The Gucci Garden Archetypes exhibition in Florence is a dive into Alessandro Michele’s dreams
Text by : Gianmarco Gronchi
This year it is time for Gucci to celebrate its 100th anniversary. For the occasion, Alessandro Michele, the creative director of the historical Florentine maison, gifted us with a glimpse of his creativity. In fact, at the Gucci Garden in Piazza della Signoria, in Florence, you can visit the temporary exhibition Gucci Garden Archetypes, an immersive multisensorial experience which introduces us to the dreamlike world of the brand.
The exhibition is curated by Alessando Michele himself, who decided to look back at some iconic moments from his six years as creative director of the brand. Fifteen Gucci advertising campaigns come back to life in a kaleidoscopic reality, where all the senses are equally involved. “I thought it would be interesting to accompany people on this first six years of my journey, inviting them to take a walk through the imaginary, the narrative, the unexpected, the twist, the shimmer. I created a playground of emotions that are the same as the advertising campaigns because they are the most explicit account of my vision”, Michele said.
The result is a succession of spaces recreating the scenarios and the visual inspirations that animated the collections. We move seamlessly from the Paris of the French May to a cyber-punk Tokyo, from a bathroom in a 1980s Berlin nightclub, as in the S/S 2016 campaign, to a glamorous Los Angeles underground wagon, which recalls the F/W 2015 collection. Alessandro Michele’s omnivorous creativity is capable of bringing together a Harmony Korine‘s short film, made for the Pre-Fall 2019 collection, with surrealist-inspired semi-mobile mechanical mannequins, like the one referring to the 2020 S/S advertising campaign. A room is dedicated to the Gucci Beauty lipsticks. Here, a series of multi-vision panels show the smiling face of punk singer Dani Miller, in the name of a new idea of beauty, always supported by the Italian fashion designer. The smell of Gucci fragrances welcomes the visitor in the Gucci Bloom dedicated room. In a decadent garden of abandoned sofas and tall grass, three women – actress Dakota Johnson, feminist photographer Petra Collins and trans model Hari Nef – grapple with monsters and aliens, that look like just something out of a 1950s American B-movie. Many sections of the exhibition feature mirrors, which endlessly multiply Alessandro Michele’s dreamlike fantasies. Thus, with the notes of She’s Lost Control by Alive She Died in the background, the visitor will find himself chasing his reflected image inside a decadent villa, as models of the Cruise 2016 campaign did.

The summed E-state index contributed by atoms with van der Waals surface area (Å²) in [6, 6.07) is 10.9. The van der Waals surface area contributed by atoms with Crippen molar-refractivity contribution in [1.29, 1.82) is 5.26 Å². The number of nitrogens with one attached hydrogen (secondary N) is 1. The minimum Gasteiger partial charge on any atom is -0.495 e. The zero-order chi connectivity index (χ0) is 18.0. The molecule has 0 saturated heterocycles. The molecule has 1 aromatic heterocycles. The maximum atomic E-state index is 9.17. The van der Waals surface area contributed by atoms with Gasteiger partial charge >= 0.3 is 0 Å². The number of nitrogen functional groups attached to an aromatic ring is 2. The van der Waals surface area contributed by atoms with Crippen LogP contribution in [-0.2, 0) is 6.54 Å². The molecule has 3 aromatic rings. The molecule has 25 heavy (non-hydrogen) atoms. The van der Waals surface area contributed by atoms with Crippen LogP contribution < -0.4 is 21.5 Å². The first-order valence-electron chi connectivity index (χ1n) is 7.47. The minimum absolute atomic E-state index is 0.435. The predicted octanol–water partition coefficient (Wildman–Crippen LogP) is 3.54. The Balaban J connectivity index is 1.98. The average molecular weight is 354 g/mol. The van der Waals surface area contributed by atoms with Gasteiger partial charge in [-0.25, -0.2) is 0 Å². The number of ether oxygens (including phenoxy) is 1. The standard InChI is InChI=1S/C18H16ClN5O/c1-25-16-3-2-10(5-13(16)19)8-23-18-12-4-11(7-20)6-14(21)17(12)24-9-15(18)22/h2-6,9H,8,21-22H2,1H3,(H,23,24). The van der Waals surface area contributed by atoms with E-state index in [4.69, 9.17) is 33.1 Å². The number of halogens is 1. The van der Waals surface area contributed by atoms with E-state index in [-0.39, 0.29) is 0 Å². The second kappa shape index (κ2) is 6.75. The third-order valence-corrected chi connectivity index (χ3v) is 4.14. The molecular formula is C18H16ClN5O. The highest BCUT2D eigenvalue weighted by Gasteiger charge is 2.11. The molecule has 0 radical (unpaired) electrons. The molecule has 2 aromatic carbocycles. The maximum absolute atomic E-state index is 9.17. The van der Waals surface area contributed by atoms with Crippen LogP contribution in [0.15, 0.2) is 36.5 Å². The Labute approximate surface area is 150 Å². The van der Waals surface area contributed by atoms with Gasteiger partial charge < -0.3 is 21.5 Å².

Famous Italian writer Carlo Emilio Gadda once said that “baroque is the world”, and the exhibition Gucci Garden Archetype is here to remind it. Nonetheless, this protean and ambiguous universe is unified to perfection by Alessandro Michele’s melancholic, bohemian and romantic style.
The archetypes Alessandro Michele chooses to exhibit are those of his own creativity. It seems, at least, an ambiguous and precocious attempt to historicise his work. It is also equally clear that this event has commercial implications. As a matter of fact, the limited-edition Gucci Garden Eau De Parfum fragrance was presented at the same time as the exhibition opening. Nonetheless, Gucci Garden Archetypes has some important peculiarities also from a curatorial point of view. In fact, when a dress is separated from the body to be placed in a museum, there is always a loss, which concerns the intimate nature of the garments. Michele has successfully tried to fill this loss by recreating the sensory universe that gave life to the collections, in a way that we rarely saw for a fashion exhibition.
For this reason, if you are in Florence, we suggest you do not miss Gucci Garden Archetypes. You will discover a magical and dazzling world that will help you fly above the greyness of everyday life.